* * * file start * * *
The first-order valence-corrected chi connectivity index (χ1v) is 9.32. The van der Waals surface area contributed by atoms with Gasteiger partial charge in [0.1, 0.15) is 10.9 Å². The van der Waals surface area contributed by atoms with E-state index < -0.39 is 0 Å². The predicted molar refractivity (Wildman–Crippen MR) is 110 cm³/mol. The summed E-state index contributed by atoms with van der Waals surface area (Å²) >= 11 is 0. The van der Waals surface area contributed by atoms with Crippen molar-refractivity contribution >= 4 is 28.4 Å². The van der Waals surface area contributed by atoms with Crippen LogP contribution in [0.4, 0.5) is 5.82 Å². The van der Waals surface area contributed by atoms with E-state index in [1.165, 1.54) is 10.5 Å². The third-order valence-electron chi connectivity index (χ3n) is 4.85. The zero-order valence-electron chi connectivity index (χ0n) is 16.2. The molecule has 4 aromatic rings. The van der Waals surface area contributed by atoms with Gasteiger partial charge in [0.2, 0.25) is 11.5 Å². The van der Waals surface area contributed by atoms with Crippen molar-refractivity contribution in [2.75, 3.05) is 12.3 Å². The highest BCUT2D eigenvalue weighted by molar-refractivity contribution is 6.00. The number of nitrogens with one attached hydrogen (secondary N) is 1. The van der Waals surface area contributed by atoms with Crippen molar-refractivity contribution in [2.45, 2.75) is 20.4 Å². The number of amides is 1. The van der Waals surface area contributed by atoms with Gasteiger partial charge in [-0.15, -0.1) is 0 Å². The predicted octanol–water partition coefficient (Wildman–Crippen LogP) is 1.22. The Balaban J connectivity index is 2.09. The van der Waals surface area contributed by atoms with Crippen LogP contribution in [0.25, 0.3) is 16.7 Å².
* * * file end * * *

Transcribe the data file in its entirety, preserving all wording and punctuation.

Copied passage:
The first-order valence-corrected chi connectivity index (χ1v) is 9.32. The van der Waals surface area contributed by atoms with Gasteiger partial charge in [0.1, 0.15) is 10.9 Å². The van der Waals surface area contributed by atoms with E-state index < -0.39 is 0 Å². The predicted molar refractivity (Wildman–Crippen MR) is 110 cm³/mol. The summed E-state index contributed by atoms with van der Waals surface area (Å²) >= 11 is 0. The van der Waals surface area contributed by atoms with Crippen molar-refractivity contribution >= 4 is 28.4 Å². The van der Waals surface area contributed by atoms with Crippen LogP contribution in [0.4, 0.5) is 5.82 Å². The van der Waals surface area contributed by atoms with E-state index in [1.165, 1.54) is 10.5 Å². The third-order valence-electron chi connectivity index (χ3n) is 4.85. The zero-order valence-electron chi connectivity index (χ0n) is 16.2. The molecule has 4 aromatic rings. The van der Waals surface area contributed by atoms with Gasteiger partial charge in [0.2, 0.25) is 11.5 Å². The van der Waals surface area contributed by atoms with Crippen molar-refractivity contribution in [2.75, 3.05) is 12.3 Å². The highest BCUT2D eigenvalue weighted by molar-refractivity contribution is 6.00. The number of nitrogens with one attached hydrogen (secondary N) is 1. The van der Waals surface area contributed by atoms with Crippen molar-refractivity contribution in [2.45, 2.75) is 20.4 Å². The number of amides is 1. The van der Waals surface area contributed by atoms with Gasteiger partial charge in [-0.15, -0.1) is 0 Å². The predicted octanol–water partition coefficient (Wildman–Crippen LogP) is 1.22. The Balaban J connectivity index is 2.09. The van der Waals surface area contributed by atoms with Crippen LogP contribution in [0.25, 0.3) is 16.7 Å².